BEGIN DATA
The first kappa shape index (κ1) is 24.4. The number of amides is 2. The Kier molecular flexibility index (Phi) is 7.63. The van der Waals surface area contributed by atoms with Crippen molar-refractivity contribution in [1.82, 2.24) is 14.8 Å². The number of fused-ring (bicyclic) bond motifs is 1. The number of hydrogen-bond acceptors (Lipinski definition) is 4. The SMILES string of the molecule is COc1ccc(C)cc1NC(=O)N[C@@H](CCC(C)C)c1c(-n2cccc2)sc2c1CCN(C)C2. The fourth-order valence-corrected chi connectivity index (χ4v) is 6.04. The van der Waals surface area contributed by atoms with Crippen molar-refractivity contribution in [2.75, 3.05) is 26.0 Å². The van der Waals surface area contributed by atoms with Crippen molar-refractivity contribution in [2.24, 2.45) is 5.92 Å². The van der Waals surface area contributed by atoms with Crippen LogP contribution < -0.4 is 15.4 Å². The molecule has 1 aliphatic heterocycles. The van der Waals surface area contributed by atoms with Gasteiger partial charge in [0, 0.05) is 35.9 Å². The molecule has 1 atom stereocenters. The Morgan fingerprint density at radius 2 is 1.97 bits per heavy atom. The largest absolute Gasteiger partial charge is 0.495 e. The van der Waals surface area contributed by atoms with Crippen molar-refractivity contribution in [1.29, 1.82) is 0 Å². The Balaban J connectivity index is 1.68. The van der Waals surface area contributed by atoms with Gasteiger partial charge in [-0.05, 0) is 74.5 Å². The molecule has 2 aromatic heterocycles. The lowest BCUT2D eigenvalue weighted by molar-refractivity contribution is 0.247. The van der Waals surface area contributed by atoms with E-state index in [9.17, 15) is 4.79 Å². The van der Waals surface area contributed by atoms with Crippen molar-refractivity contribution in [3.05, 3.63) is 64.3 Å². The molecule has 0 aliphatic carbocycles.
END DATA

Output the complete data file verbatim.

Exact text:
The first kappa shape index (κ1) is 24.4. The number of amides is 2. The Kier molecular flexibility index (Phi) is 7.63. The van der Waals surface area contributed by atoms with Crippen molar-refractivity contribution in [1.82, 2.24) is 14.8 Å². The number of fused-ring (bicyclic) bond motifs is 1. The number of hydrogen-bond acceptors (Lipinski definition) is 4. The SMILES string of the molecule is COc1ccc(C)cc1NC(=O)N[C@@H](CCC(C)C)c1c(-n2cccc2)sc2c1CCN(C)C2. The fourth-order valence-corrected chi connectivity index (χ4v) is 6.04. The van der Waals surface area contributed by atoms with Crippen molar-refractivity contribution in [2.75, 3.05) is 26.0 Å². The van der Waals surface area contributed by atoms with Crippen molar-refractivity contribution in [2.24, 2.45) is 5.92 Å². The van der Waals surface area contributed by atoms with Crippen LogP contribution < -0.4 is 15.4 Å². The molecule has 1 aliphatic heterocycles. The van der Waals surface area contributed by atoms with Gasteiger partial charge in [0, 0.05) is 35.9 Å². The molecule has 1 atom stereocenters. The Morgan fingerprint density at radius 2 is 1.97 bits per heavy atom. The largest absolute Gasteiger partial charge is 0.495 e. The van der Waals surface area contributed by atoms with Crippen molar-refractivity contribution in [1.29, 1.82) is 0 Å². The Balaban J connectivity index is 1.68. The van der Waals surface area contributed by atoms with Gasteiger partial charge in [-0.05, 0) is 74.5 Å². The molecule has 2 aromatic heterocycles. The lowest BCUT2D eigenvalue weighted by molar-refractivity contribution is 0.247. The van der Waals surface area contributed by atoms with E-state index in [9.17, 15) is 4.79 Å². The van der Waals surface area contributed by atoms with Crippen molar-refractivity contribution in [3.05, 3.63) is 64.3 Å². The molecule has 0 aliphatic carbocycles.